All of my clients who how have breast surgery, or other types of sergury, are very pleased with my massage in reducing scar tissue and increasing the feeling in the area.

If you do try massage make sure you go to a massage therapist that you are comfortable with. Talk with him/her first. You must be comfortable with the massage therapists' answers. Talk with several therapists first. Make sure they are Licensed in your state, Nationally Certified in Therapeutic Massage and Bodywork, belong to the AMTA (American Massage Therapy Association), and are Certified in Breast Cancer and Mastectomy Massage.

If you are interested let me know and I will help you find someone in your area.



[This message has been edited by David (edited August 18, 2000).]
David
 
Posts: 1
Joined: Fri Aug 18, 2000 12:01 am
Location: Bloomfield, Connecticut

Post Tram Flap Complications

Postby chelseababe » Thu Oct 05, 2000 7:53 pm

<BLOCKQUOTE><font size="1" face="Verdana, Arial">quote:</font><HR>Originally posted by David:
Dear Anod,
I am sorry to hear that you are having continued pain so long after your TRAM.

Let me suggest that you talk to you doctor(s) about trying massage therapy. More doctors are recommendating this type of therpy for a variety of conditions.

Some of my background. I am a massage therapist and got into it later in life (at 54) at my wife's suggestion (she is an RN). I am certified in Breast Cancer and Mastectomy Massage and other Breast Surgeries through the Susan G Komen Foundation.

I have several doctors as clients and many referrals from them, and other doctors, for wormen who have breast cancer surgery.

I have been fortunite to have had the privledge to be in several operating rooms watching different types of surgeries. This has given me a better understanding of what goes on during surgery and what the affects are afterwards.

After an operation, of any kind, when the body heals itself it builds up scar tissue around the incision. The scar tissue is hard and causes, in some cases, severe pain, espically when moving, bending over, etc. You notice the scar tissue on the outside but there is also scar tissue on the inside.

I have a lot of doctors refer clients who have had breast surgery to help eliminate the internal scar tissue, eliminate about 80% of the external scar tissue, bringing back some of the feeling that was lost during surgery, get the circulation to the area again, and get the lymph flowing. The same holds true for C-sections and Historectomies.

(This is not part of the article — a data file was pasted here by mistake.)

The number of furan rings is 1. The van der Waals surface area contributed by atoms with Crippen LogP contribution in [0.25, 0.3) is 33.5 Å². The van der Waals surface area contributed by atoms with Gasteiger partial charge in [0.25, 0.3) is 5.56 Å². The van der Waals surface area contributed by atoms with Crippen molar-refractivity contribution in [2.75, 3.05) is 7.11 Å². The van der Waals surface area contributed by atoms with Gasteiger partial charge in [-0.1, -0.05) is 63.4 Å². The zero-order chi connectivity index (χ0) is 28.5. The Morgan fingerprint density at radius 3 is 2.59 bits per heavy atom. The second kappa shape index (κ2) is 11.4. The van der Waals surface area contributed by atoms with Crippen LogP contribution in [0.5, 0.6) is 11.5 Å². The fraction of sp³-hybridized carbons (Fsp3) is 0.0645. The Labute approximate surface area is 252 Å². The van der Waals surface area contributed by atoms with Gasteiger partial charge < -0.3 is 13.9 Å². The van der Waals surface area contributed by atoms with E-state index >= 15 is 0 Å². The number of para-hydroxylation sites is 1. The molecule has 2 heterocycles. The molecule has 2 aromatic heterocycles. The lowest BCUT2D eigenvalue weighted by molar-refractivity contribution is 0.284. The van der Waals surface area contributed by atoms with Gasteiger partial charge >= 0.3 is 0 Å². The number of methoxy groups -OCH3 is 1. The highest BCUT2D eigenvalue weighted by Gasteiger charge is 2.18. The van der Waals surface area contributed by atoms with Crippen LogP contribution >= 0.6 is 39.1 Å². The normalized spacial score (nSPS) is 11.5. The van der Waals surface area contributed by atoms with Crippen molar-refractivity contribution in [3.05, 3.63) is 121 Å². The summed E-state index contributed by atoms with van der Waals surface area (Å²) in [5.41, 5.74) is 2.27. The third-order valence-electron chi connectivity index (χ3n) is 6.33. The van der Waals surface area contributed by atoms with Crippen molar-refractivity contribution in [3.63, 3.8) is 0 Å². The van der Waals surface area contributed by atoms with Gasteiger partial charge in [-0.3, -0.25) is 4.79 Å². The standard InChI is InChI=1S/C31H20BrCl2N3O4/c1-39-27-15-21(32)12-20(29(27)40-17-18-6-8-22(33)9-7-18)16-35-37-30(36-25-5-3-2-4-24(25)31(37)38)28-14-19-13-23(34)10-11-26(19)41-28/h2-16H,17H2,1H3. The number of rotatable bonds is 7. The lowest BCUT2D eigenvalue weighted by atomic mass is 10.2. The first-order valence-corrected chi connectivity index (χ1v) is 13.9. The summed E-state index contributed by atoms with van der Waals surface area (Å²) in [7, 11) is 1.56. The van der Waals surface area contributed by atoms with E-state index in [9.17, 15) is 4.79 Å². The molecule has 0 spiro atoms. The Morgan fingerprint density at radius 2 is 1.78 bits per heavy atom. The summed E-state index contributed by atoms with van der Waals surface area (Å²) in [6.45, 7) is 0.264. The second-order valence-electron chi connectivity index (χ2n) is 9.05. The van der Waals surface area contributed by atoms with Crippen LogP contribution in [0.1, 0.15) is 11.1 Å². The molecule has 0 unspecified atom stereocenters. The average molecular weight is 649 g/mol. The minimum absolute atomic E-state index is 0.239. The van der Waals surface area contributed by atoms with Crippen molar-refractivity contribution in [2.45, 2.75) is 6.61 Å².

Your discomfit could be just the buildup of scar tissue inside your abdomen and/or the discomfit of the mesh material the doctor might have used to help hold your internals together while they heal.

First, I would talk to your doctor about the prospect of the discomfort being caused by scar tissue, his/her using and mesh, and what he/she thinks about massage to reduce the discomfort. At this point in time (1 yr. later) a doctor's recommendation is not needed, but I strongly recommend you talk it over with your doctor first.

All of my clients who how have breast surgery, or other types of sergury, are very pleased with my massage in reducing scar tissue and increasing the feeling in the area.

If you do try massage make sure you go to a massage therapist that you are comfortable with. Talk with him/her first. You must be comfortable with the massage therapists' answers. Talk with several therapists first. Make sure they are Licensed in your state, Nationally Certified in Therapeutic Massage and Bodywork, belong to the AMTA (American Massage Therapy Association), and are Certified in Breast Cancer and Mastectomy Massage.

If you are interested let me know and I will help you find someone in your area.

[This message has been edited by David (edited August 18, 2000).]
<HR></BLOCKQUOTE>
chelseababe
 

Post Tram Flap Complications

Postby heldav » Sat Oct 14, 2000 3:56 pm

I have been searching the net to see if anyone has had this problem. I also had one breast removed and reconstruction in April. My pain doesn't seem to be as bad as yours, but it is beginning to make me wonder if something is wrong. I began working out at the gym a few weeks ago and I wondered if this has made it worse. I was told by another woman who had reconstruction that she was still having pain after a year! Good luck to you. I am counting my blessings because I went to a funeral today for a man who was diagnosed with cancer at the same time as I was.
heldav
 
Posts: 3
Joined: Sat Oct 14, 2000 12:01 am
Location: nc

Post Tram Flap Complications

Postby Sue BC » Sat May 31, 2008 5:19 pm

I had a pedicle tram in 03. Have been in constant pain since. I have been to Mayo and take Lyrica,Lamictal,cymbalta and ultram. Please tell me if anyone understands this squeezing, burning debilating pain and if there is surgery or a doctor that deals successfully in treating this.
Sue BC
 
Posts: 1
Joined: Sat May 31, 2008 12:01 am
Location: Rockford, MI USA